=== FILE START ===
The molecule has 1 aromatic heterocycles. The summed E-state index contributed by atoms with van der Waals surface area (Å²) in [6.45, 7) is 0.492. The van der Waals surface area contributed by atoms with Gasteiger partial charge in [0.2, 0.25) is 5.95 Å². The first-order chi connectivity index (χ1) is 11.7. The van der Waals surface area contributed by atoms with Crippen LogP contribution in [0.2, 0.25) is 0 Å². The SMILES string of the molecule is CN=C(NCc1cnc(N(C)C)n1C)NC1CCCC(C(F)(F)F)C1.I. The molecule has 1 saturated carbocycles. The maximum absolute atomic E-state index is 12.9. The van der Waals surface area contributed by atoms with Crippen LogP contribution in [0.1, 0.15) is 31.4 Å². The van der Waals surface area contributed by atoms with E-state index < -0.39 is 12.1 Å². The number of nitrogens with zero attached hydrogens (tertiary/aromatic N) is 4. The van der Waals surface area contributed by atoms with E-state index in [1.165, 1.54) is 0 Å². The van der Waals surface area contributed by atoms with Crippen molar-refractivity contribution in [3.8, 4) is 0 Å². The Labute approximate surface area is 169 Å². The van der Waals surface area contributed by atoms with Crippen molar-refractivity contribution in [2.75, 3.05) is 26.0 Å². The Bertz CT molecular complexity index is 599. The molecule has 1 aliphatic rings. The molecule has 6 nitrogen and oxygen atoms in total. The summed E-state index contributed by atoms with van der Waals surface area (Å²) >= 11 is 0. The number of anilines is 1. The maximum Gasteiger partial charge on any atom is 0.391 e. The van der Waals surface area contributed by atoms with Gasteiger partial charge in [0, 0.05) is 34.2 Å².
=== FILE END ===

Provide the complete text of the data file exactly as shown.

The molecule has 1 aromatic heterocycles. The summed E-state index contributed by atoms with van der Waals surface area (Å²) in [6.45, 7) is 0.492. The van der Waals surface area contributed by atoms with Gasteiger partial charge in [0.2, 0.25) is 5.95 Å². The first-order chi connectivity index (χ1) is 11.7. The van der Waals surface area contributed by atoms with Crippen LogP contribution in [0.2, 0.25) is 0 Å². The SMILES string of the molecule is CN=C(NCc1cnc(N(C)C)n1C)NC1CCCC(C(F)(F)F)C1.I. The molecule has 1 saturated carbocycles. The maximum absolute atomic E-state index is 12.9. The van der Waals surface area contributed by atoms with Crippen LogP contribution in [0.1, 0.15) is 31.4 Å². The van der Waals surface area contributed by atoms with E-state index < -0.39 is 12.1 Å². The number of nitrogens with zero attached hydrogens (tertiary/aromatic N) is 4. The van der Waals surface area contributed by atoms with E-state index in [1.165, 1.54) is 0 Å². The van der Waals surface area contributed by atoms with Crippen molar-refractivity contribution in [3.8, 4) is 0 Å². The Labute approximate surface area is 169 Å². The van der Waals surface area contributed by atoms with Crippen molar-refractivity contribution in [2.75, 3.05) is 26.0 Å². The Bertz CT molecular complexity index is 599. The molecule has 1 aliphatic rings. The molecule has 6 nitrogen and oxygen atoms in total. The summed E-state index contributed by atoms with van der Waals surface area (Å²) >= 11 is 0. The number of anilines is 1. The maximum Gasteiger partial charge on any atom is 0.391 e. The van der Waals surface area contributed by atoms with Gasteiger partial charge in [0, 0.05) is 34.2 Å².